All over the world, land rights activists face increasing pressure from governments and economic actors. That pressure has sometimes led to murder. It occurs in a context of total indifference and impunity. Today, more than ever they need to be protected. They need our support!
Land and people under pressure
Today, everything has a price: forests, mountains, rivers.
Today, everything has a price: forests, mountains, rivers. The sale of nature can have devastating consequences for the earth. However, people too are often among the first victims of such deals. On every continent, men, women and children struggle to keep their land, their identity, their way of life, from annihilation. Many pay with their lives. They are not anti-development, but are trying to defend themselves against irresponsible development based on unfair deals between profit-hungry companies and corrupt governments.
These land rights defenders often live in the remote forest, mountain, and river areas they are trying to protect – far from institutions and far from the media. Now, at a time when pressure on land resources is at its most intense, the repression that these people face is unprecedented. Threats, harassment, arbitrary arrest, assault, murder – such acts are targeted at land rights defenders more than any other kind of human rights defender.
Des personnes qui dérangent
Land rights defenders are usually members of rural communities who are directly affected by land exploitation projects.
Land rights defenders are usually members of rural communities who are directly affected by land exploitation projects. Their struggle is therefore often one for survival itself.They mobilise against being forced off of the territory on which their existence and way of life depend, or – where they are left with little other choice – to demand fair compensation and relocation and rehousing that is compatible with the ability to live with dignity. For indigenous peoples in particular, these situations are catastrophic as their strong personal and cultural bond to their ancestral lands is foundational to their identity and existence.
In their peaceful struggle, land rights defenders remind people of the State’s obligation to respect rights under national and international laws, especially the rights to food, water, a reasonable standard of living, and indigenous peoples’ rights. This mobilization can be carried out in various forms, and in different stages. At the outset, before the development of any project thought to disregard the law, defenders inform, alert and try to convince the authorities to enter into negotiations.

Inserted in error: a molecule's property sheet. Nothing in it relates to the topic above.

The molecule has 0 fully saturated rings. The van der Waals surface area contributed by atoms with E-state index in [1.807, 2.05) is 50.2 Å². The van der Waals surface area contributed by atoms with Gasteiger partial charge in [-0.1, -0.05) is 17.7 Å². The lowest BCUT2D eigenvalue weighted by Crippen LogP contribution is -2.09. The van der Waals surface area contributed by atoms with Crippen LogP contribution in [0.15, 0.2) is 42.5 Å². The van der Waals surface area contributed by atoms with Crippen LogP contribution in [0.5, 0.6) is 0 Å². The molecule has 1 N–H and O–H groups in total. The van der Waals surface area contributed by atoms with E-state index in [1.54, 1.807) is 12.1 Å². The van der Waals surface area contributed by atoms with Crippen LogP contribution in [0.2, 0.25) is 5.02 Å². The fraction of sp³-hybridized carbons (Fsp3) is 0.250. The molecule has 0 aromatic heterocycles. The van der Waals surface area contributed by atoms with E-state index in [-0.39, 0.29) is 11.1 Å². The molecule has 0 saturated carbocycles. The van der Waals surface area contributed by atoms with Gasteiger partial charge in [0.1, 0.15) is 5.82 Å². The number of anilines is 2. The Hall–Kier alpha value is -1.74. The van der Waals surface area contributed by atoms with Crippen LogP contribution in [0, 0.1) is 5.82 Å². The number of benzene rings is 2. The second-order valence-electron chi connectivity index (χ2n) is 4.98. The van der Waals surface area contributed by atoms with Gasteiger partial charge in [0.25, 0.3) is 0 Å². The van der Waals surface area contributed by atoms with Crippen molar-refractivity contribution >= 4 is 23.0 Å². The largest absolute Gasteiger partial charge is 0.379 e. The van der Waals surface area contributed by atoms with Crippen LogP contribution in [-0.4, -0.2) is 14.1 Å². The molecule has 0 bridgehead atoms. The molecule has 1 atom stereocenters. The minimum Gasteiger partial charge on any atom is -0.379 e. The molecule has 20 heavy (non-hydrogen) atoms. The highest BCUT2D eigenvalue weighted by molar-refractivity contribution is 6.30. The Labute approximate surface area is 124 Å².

Where their voices are unheard and their concerns not taken into account, defenders organise demonstrations to claim their rights and alert the international community. Some demonstrations are violently repressed. Very often, States and developers fear only that the proposed project will be delayed or even halted, occasioning significant financial loss. Some therefore resort to any means to prevent this, even violence.
“ They wanted me to be quiet, so I was sentenced to 3 years in prison. ”
Yorm Bopha, Cambodia
An engagement violently repressed
112 attacks or threats of attack against land rights defenders
The isolation of land rights defenders who often live remotely, far from people of influence, makes them an easy target of violence. Violence proportionate to the huge financial sums at stake has increased dramatically in the last few years.
Perpetrators – police, military, private security agents, corporate “mercenaries” – target demonstration leaders, with the sole purpose of silencing them.
Between 2011 and 2014, the Observatory reported 112 attacks or threats of attack against land rights defenders, 43 of which were murders. This terrible number is nonetheless a small glimpse of the reality on the ground. Asia and Latin America are the most affected continents, where cases of repression are more widely known...
In Bangladesh, , Shahed Kayes, counsellor for the Committee for the Prevention of Illegal Sand Extraction, was attacked by some forty people on 2 July 2013. One of the attackers said:
“We lost a lot of money because of your movement. We made the mistake of not killing you earlier. But this time we will kill you. We will slash your veins, tie your hands and throw you in the river”. Shahed Kayes filed a complaint, but there has been no investigation to date.
In Liberia, Alfred Brownell, President of the Green Advocates NGO, was threatened by employees on a palm oil plantation he visited together with representatives of the plantation and a panel of experts.
“My boss will drink out of your skull and we’ll eat your heart” said one employee.
According to the information presented in the report of the Observatory, 43 land rights defenders were assassinated since 2011. This terrible number is nonetheless a small glimpse of the reality on the ground. Asia and Latin America are the most affected continents, where cases of repression are more widely known.